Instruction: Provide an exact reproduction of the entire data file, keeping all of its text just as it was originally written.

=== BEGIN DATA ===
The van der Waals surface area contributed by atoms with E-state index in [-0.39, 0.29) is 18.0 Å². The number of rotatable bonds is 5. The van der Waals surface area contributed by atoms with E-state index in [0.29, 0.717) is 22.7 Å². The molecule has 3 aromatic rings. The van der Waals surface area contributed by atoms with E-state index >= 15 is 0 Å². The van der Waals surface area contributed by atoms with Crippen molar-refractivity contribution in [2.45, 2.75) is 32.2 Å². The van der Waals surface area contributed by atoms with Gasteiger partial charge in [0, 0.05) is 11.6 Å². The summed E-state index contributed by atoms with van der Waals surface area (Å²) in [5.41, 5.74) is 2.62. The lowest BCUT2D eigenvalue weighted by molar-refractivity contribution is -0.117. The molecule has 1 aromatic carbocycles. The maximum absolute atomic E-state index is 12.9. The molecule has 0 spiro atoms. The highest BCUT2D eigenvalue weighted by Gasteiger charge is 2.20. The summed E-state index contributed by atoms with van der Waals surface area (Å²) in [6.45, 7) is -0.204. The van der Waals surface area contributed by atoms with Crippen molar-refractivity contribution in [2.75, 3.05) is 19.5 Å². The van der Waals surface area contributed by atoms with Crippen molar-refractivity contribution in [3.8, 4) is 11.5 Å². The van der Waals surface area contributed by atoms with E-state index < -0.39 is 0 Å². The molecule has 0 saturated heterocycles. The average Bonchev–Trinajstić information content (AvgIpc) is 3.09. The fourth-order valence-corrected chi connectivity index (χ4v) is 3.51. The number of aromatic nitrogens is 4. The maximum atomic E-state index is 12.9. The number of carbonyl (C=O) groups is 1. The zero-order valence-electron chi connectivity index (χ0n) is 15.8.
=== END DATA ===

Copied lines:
The van der Waals surface area contributed by atoms with E-state index in [-0.39, 0.29) is 18.0 Å². The number of rotatable bonds is 5. The van der Waals surface area contributed by atoms with E-state index in [0.29, 0.717) is 22.7 Å². The molecule has 3 aromatic rings. The van der Waals surface area contributed by atoms with E-state index >= 15 is 0 Å². The van der Waals surface area contributed by atoms with Crippen molar-refractivity contribution in [2.45, 2.75) is 32.2 Å². The van der Waals surface area contributed by atoms with Gasteiger partial charge in [0, 0.05) is 11.6 Å². The summed E-state index contributed by atoms with van der Waals surface area (Å²) in [5.41, 5.74) is 2.62. The lowest BCUT2D eigenvalue weighted by molar-refractivity contribution is -0.117. The molecule has 1 aromatic carbocycles. The maximum absolute atomic E-state index is 12.9. The molecule has 0 spiro atoms. The highest BCUT2D eigenvalue weighted by Gasteiger charge is 2.20. The summed E-state index contributed by atoms with van der Waals surface area (Å²) in [6.45, 7) is -0.204. The van der Waals surface area contributed by atoms with Crippen molar-refractivity contribution in [2.75, 3.05) is 19.5 Å². The van der Waals surface area contributed by atoms with Crippen molar-refractivity contribution in [3.8, 4) is 11.5 Å². The van der Waals surface area contributed by atoms with E-state index < -0.39 is 0 Å². The molecule has 0 saturated heterocycles. The average Bonchev–Trinajstić information content (AvgIpc) is 3.09. The fourth-order valence-corrected chi connectivity index (χ4v) is 3.51. The number of aromatic nitrogens is 4. The maximum atomic E-state index is 12.9. The number of carbonyl (C=O) groups is 1. The zero-order valence-electron chi connectivity index (χ0n) is 15.8.